Weather Report, April 9

Image result for Marshall Islands + missiles + photos + free

OUR CURRENTLY FEATURED BOOKS, “SISTER NUN,” BY SHANTI WEILAND AND “LOST AT THAXTON,” BY MICHAEL E. JONES, CAN BE FOUND BY SCRO9LLING DOWN BELOW THIS POST, ALONG WITH THE “FIRST TUESDAY REPLAY.” OR, YOU CAN CLICK THE AUTHOR’S NAME ON OUR AUTHORS PAGE.

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The issue of global warming has already insinuated itself into scientific discourse and political argument. And now, judging from two of this week’s featured Snowflakes in a Blizzard books, it has become a rich source for novelists.

Writes “Missile Paradise” author Ron Tanner: “If you’re curious about the world — and Americans in the world — you’ll find this book of interest. Although the story in “Missile Paradise” is fiction, everything I reveal in the book is true: we Americans do have a top secret missile base in the middle of the Pacific; the base is populated mostly by American civilians (programmers, engineers, and so on); the Marshallese (our hosts) are a thoroughly troubled people and soon their islands will be under water.  Most Americans have never heard of any of this, but they should know.”

Meanwhile, K.E. Lanning brought several several scientific degrees, a career in geophysics, and a keen interest in science fiction to the latest book in her “eco-fiction” trilogy, “The Sting of the Bee.”

“I was interested in the political and social implications of a catastrophic melting of the ice caps rather than focusing on the environmental impacts per se,” she says. “I wanted to throw characters into the fray, and follow their journeys through a maze of personal sacrifices, betrayals, and intrigue.”

Finally, in our continuing celebration of National Poetry Month, we give you Kate Angus’ “So Late to the Party.” Perhaps it could serve as a hopeful chaser to the eco-fiction offerings.

As one reviewer observes:

“‘Lift off the roof / of your skull,” writes Kate Angus in this confident, wonderful debut, and I do indeed feel my mind dangerously opened by the clarify and intimacy of these intelligent, warm, sad, funny, genuine poems. This poet takes us with her as she walks through the world, often alone, often filled with happy despair, always hopeful, always thinking of distant others, including us, her readers. This book does not merely describe, but enacts a faith in life, and in poetry’s necessity. This is the poetry for those of us who don’t just want but need to ‘always and silently unseal everything,’ to see what we can feel and know.”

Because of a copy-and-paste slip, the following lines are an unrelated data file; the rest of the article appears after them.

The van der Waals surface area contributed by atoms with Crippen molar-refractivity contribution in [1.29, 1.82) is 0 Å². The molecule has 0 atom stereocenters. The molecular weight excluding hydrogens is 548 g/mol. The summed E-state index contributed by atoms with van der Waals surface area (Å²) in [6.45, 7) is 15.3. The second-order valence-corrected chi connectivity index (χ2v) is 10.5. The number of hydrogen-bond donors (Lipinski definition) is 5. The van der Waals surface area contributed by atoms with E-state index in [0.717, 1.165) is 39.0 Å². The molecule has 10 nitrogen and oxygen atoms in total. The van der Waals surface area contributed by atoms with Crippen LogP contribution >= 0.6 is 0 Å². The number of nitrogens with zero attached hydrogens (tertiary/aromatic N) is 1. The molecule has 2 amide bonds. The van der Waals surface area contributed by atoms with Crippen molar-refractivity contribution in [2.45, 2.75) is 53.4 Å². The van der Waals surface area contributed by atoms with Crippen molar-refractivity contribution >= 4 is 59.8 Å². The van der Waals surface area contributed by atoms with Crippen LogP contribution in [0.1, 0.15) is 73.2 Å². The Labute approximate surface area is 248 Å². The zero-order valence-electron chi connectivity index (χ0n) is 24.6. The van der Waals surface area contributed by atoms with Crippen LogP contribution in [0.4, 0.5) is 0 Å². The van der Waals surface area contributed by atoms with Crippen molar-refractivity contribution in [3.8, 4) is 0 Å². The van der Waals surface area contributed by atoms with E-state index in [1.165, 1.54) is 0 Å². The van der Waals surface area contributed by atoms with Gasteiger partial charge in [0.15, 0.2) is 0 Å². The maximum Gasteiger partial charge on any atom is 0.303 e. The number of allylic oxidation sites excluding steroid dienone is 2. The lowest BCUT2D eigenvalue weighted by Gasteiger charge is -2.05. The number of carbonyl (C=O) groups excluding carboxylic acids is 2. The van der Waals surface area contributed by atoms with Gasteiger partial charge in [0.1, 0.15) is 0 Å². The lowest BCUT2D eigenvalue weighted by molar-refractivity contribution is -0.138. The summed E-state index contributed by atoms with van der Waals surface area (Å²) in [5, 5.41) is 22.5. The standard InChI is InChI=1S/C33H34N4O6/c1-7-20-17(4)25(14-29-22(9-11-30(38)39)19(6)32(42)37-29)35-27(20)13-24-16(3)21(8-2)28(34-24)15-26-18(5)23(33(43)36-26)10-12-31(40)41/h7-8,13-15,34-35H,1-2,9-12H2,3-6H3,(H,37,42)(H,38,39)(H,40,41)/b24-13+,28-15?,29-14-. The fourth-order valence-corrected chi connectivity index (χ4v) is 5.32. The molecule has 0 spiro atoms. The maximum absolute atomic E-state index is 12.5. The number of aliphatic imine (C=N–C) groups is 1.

UPCOMING ON SNOWFLAKES IN A BLIZZARD, APRIL 10-16.

“MISSILE PARADISE,” BY RON TANNER.

Booklist’s starred review put it this way: “Tanner’s high-adrenaline, piquantly funny, bad-to-worse novel is set in the Marshall Islands, where the U.S. detonated 67 nuclear bombs between 1946 and 1958, subjecting the Marshallese to the unending consequences of nuclear fallout.

“It’s 2004 at the start of this tale of cultural dissonance, hubris, anger, loss, and resiliency, and Cooper, a talented video-game programmer, is about to join a missile-defense group on the island of Kwajalein, a military stronghold on which Marshallese are not allowed after dark. But he has a freak accident after sailing alone across the Pacific from California, following a rift with his fiancée, and begins his stay on Kwajalein in rehab after losing a leg. A bizarre diving mishap has left Alison widowed with two young sons. Jeton, an impulsive Marshallese teenager jilted by his American girlfriend, propels himself into deep trouble. And Art, the flinty cultural liaison, fights discrimination against the Marshellese.

“In this poisoned island paradise besieged by poverty, disease, and rising sea levels precipitated by global warming, each irresistibly self-embattled character makes grievous mistakes, suffers from regret, and plunges into disaster. Tanner (From Animal House to Our House, 2012), who lived in the Marshall Islands and launched the Marshall Islands Story Project, brings this microcosm of human folly and valor to captivating realization with bracing insights, tangy humor, profound respect, and rebounding resonance.”

“THE STING OF THE BEE,” BY K.E. LANNING

The newly unveiled continent of Antarctica braces for an invasion of humans. After the murder of his wife, John Barrous escapes from the corrupt country of the United States of Amerada, filled with haves and have-nots, to stake a claim on the rich, virgin land of Antarctica. Along with Lowry Walker, now returning to her home, John and his fifteen-year-old daughter join a United Nations PR event, an Oklahoma-style land rush. But the Rush turns into a race against ruthless, armed competitors . . . and a corrupt politician determined to control this new land. Within the epic of settling a new land, John and Lowry crisscross in this complex tale of love, destiny and betrayal.

“SO LATE TO THE PARTY,” BY KATE ANGUS

Writes Kate: “I think So Late to the Party ultimately is about being lonely and curious and optimistic but also sometimes very sad and longing for a connection with others and the world. This is a very beautiful life, but also sometimes a really hard one, and these poems dwell in that space, in a speaker who is trying to figure out how can we live in this world as well and as happily and as kindly as possible even when we feel lost. I think anyone who has felt that way might find an echo of their experiences in these poems and so also hopefully feel a little less alone in the world.”

 

 

 

 

 

 

 

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writersbridgebridgebuilder

Recently retired after 35 years with the News & Advance newspaper in Lynchburg, VA, now re-inventing myself as a novelist/nonfiction writer and writing coach in Lake George, NY.

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